The Residential Landlords Association has urged the government to back longer tenancies in rented housing to support families using tax reforms.
Almost 40% of private rented homes have at least one child living in them, with such families seeking long term stability to settle into their communities and local schools.
The RLA has backed tax reforms as opposed to legislation imposing longer tenancies on the sector.
David Smith, policy director for the RLA said: “Landlords recognise the demand for longer tenancies which provide stability for tenants and landlords.
“Recent statements by MPs suggest that positive taxation to support longer tenancies would gain support in Parliament, enabling such tenancies to become available far quicker than imposing them by law.
“We call on the Chancellor to back this pragmatic proposal.”
The government has already admitted that such incentives “could be quicker to implement” than legislation.
It would also ensure that the vital flexibility the sector is good at providing is retained, enabling those wanting short-term tenancies to quickly access new work and educational opportunities.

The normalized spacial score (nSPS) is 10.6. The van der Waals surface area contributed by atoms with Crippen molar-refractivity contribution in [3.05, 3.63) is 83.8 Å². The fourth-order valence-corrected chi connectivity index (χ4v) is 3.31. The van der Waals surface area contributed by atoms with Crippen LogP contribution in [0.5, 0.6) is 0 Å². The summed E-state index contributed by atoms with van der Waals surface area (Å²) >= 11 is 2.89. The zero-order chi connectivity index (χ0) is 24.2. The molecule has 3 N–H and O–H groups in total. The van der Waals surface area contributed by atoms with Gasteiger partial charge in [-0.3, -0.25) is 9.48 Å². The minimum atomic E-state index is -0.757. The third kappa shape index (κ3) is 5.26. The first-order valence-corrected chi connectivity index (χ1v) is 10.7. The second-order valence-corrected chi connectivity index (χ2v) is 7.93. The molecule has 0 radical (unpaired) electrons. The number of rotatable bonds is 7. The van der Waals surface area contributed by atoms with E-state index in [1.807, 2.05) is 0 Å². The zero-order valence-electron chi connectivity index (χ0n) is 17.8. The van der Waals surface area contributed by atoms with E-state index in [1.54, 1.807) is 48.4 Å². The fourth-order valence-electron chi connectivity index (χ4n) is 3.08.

In its submission to the Treasury ahead of the Budget on 29 October, the RLA is calling for tax relief on rental income which could increase each year a tenancy continues up to a maximum of five years if the tenancy is renewed. The relief would then remain at this level.
Alongside this, the RLA has called on the government to develop its plans for a housing court to speed up justice for tenants and landlords if something goes wrong in a tenancy, especially long-term tenancies.
At a recent event hosted by the RLA, the housing secretary, James Brokenshire confirmed that it will be consulting on a housing court in the next few months.
The RLA’s research exchange, PEARL, has found that 73% of landlords would offer longer-term tenancies with a combination of financial incentives and court reform.
This is to ensure that they have the confidence that where they provide a longer tenancy they can swiftly regain possession in cases such as tenants failing to pay their rent or committing anti-social behaviour.